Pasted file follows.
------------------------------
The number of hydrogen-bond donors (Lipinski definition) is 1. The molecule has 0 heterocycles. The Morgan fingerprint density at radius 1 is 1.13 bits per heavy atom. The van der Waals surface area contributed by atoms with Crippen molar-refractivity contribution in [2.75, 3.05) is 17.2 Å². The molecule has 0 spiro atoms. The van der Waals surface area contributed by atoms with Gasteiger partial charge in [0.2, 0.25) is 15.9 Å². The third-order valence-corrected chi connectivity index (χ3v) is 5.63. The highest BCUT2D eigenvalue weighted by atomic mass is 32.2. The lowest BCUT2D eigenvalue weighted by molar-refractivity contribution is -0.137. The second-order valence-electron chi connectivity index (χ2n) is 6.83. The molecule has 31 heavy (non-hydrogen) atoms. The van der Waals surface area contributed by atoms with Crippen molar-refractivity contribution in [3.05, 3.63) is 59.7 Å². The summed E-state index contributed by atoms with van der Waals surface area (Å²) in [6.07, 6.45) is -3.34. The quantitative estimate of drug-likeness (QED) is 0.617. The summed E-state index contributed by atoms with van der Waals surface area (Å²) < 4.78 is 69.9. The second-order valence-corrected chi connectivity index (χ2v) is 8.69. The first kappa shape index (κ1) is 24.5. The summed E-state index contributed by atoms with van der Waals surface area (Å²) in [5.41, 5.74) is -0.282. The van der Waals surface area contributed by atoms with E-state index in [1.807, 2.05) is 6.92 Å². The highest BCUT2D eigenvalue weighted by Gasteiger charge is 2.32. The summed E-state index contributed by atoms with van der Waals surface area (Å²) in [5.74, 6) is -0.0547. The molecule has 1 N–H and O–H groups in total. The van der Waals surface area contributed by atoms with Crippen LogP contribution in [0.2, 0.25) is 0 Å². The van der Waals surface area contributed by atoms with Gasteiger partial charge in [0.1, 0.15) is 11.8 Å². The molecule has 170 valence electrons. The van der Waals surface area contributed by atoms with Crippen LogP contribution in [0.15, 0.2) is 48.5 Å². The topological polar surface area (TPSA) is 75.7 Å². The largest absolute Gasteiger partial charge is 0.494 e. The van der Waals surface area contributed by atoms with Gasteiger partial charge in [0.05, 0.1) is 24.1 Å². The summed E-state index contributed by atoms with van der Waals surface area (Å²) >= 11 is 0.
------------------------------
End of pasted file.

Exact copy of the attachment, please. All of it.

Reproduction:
The number of hydrogen-bond donors (Lipinski definition) is 1. The molecule has 0 heterocycles. The Morgan fingerprint density at radius 1 is 1.13 bits per heavy atom. The van der Waals surface area contributed by atoms with Crippen molar-refractivity contribution in [2.75, 3.05) is 17.2 Å². The molecule has 0 spiro atoms. The van der Waals surface area contributed by atoms with Gasteiger partial charge in [0.2, 0.25) is 15.9 Å². The third-order valence-corrected chi connectivity index (χ3v) is 5.63. The highest BCUT2D eigenvalue weighted by atomic mass is 32.2. The lowest BCUT2D eigenvalue weighted by molar-refractivity contribution is -0.137. The second-order valence-electron chi connectivity index (χ2n) is 6.83. The molecule has 31 heavy (non-hydrogen) atoms. The van der Waals surface area contributed by atoms with Crippen molar-refractivity contribution in [3.05, 3.63) is 59.7 Å². The summed E-state index contributed by atoms with van der Waals surface area (Å²) in [6.07, 6.45) is -3.34. The quantitative estimate of drug-likeness (QED) is 0.617. The summed E-state index contributed by atoms with van der Waals surface area (Å²) < 4.78 is 69.9. The second-order valence-corrected chi connectivity index (χ2v) is 8.69. The first kappa shape index (κ1) is 24.5. The summed E-state index contributed by atoms with van der Waals surface area (Å²) in [5.41, 5.74) is -0.282. The van der Waals surface area contributed by atoms with E-state index in [1.807, 2.05) is 6.92 Å². The highest BCUT2D eigenvalue weighted by Gasteiger charge is 2.32. The summed E-state index contributed by atoms with van der Waals surface area (Å²) in [5.74, 6) is -0.0547. The molecule has 1 N–H and O–H groups in total. The van der Waals surface area contributed by atoms with Crippen LogP contribution in [0.2, 0.25) is 0 Å². The van der Waals surface area contributed by atoms with Gasteiger partial charge in [0.1, 0.15) is 11.8 Å². The molecule has 170 valence electrons. The van der Waals surface area contributed by atoms with Crippen LogP contribution in [0.15, 0.2) is 48.5 Å². The topological polar surface area (TPSA) is 75.7 Å². The largest absolute Gasteiger partial charge is 0.494 e. The van der Waals surface area contributed by atoms with Gasteiger partial charge in [0.05, 0.1) is 24.1 Å². The summed E-state index contributed by atoms with van der Waals surface area (Å²) >= 11 is 0.